National research reflects findings in Virginia. A 2008 study conducted by Thomas Jefferson University in Philadelphia found that African- American patients had worse “pathological features” when they were diagnosed with colorectal cancer and a lower five-year survival rate compared to Caucasian patients. Yet, researchers could not attribute the difference to a specific cause or point to a lack of screening. A 2010 study conducted by Dartmouth’s Norris Cotton Cancer Center and published in the American Journal of Public Health was publicized in a press release entitled “Hazard of Death from Colorectal Cancer for African-Americans Growing.” The researchers concluded that while overall mortality rates due to colorectal cancer declined from 1960 to 2005, the disparity due to racial differences increased. The press release read in part: “African-American patients have consistently worse stage-specific colorectal cancer survival rates than Caucasian patients, and the gap in survival rates has widened over time.”

Lead Dartmouth researcher Samir Soneji notes that this was not always the case. Before 1970, Caucasian men and women experienced higher colorectal cancer mortality rates than did African- American men and women, he says. The mortality rate for African-American women started to exceed the rate for Caucasian women beginning in 1970 and for African-American men over Caucasian men beginning in 1979. The study did not explore why this change came about or how to solve it, but the lead researcher took a stab at it: “Racial disparity seems most likely to be a product of differences in access to care or the quality of that care,” said Soneji in the press release. “... We want to encourage the most appropriate screening for groups that would benefit the most, bearing in mind that the historical data show that racial disparities must be considered as policy and screening programs are developed ... Racial disparities are likely to be a product of a broad set of social, biological and environmental factors.”

Or in other words—the solution could be complicated.

In April, the President’s Cancer Panel announced that the number of minorities with cancer of any type will likely increase by 100 percent by 2030, while whites will experience a 31 percent increase. (The report also noted that African-Americans are now nearly twice as likely as Caucasians to be diagnosed with colorectal cancer before age 50.) The Panel encouraged leaders in the fight against cancer to adjust their approach to prevention, detection and treatment accordingly.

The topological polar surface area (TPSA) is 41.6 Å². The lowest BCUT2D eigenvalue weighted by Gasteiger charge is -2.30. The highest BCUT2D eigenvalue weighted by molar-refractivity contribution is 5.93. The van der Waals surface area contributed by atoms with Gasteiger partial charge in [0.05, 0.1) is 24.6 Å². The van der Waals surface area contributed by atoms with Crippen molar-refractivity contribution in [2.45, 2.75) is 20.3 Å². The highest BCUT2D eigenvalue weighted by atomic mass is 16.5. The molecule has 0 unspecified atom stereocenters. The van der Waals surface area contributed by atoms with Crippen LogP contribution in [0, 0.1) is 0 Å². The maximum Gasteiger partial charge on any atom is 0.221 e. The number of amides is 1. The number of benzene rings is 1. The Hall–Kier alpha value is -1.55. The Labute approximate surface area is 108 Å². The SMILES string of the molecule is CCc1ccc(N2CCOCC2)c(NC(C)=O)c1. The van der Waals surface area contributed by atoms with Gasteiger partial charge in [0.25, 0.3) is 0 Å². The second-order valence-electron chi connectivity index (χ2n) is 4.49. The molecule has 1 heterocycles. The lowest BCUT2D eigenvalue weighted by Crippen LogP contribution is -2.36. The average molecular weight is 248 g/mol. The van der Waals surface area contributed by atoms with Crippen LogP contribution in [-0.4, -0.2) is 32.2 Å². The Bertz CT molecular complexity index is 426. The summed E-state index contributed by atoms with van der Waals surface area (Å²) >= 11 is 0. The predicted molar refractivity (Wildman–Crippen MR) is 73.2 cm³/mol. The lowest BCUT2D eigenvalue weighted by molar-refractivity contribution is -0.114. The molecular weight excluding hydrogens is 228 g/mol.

“Both cultural and socioeconomic factors contribute to cancer outcomes,” said Cancer Panel member Margaret Kripke in an article released by the American Cancer Society, “and I think we’re only beginning to recognize how significant those factors are in terms of the cancer disparity issues.” According to the President’s Cancer Panel report, much of what we know about cancer comes from studies conducted on Caucasians, and “the risk factors, screening guidelines and treatment regimens identified through research are often not appropriate for individuals of non-European descent.”

However, the panel noted that lifestyle, poverty and education may have more to do with cancer disparities than race and ethnicity. “It’s understanding the point of view of the individual you are communicating with or treating in terms of their different ideas and beliefs and background,” Kripke said. “It’s critically important that the medical profession be able to understand some of those cultural overtones and deal with them in a very sensitive way.”

The American Cancer Society explained that it wants to help with that understanding. It is currently enrolling adults from all backgrounds for its Cancer Prevention Study-3. The goal is to study 500,000 people from ages 30 to 65 for 20 to 30 years and identify genetic, behavioral, environmental, and lifestyle factors that cause or prevent cancer. (See www.cancer.org/cps3 for details.)

Spread The Word
Darnell Thoroughgood thinks he can help lessen the divide when it comes to fighting colorectal cancer, whether it’s racial or socioeconomical in nature. He had all the advantages that should have led him to have a colonoscopy long before he developed symptoms— his wife encouraged him; he had insurance; he had access to good doctors and hospitals. But he didn’t have someone like him— someone mature, African-American and proud—telling him to get it done.

“Now I tell everyone to get checked,” says the 63-year-old while sitting in his den on an overstuffed recliner. As he talked, it was noisy outside with jets flying overhead and busses whizzing by. He lives in a busy part of
town, a perfect location, really, he says. He could reach a lot of people just like him around here. He pictures his face on the side of those buses. With his image would be some sort of message like “Get a colonoscopy. I had it done. It saved my life.”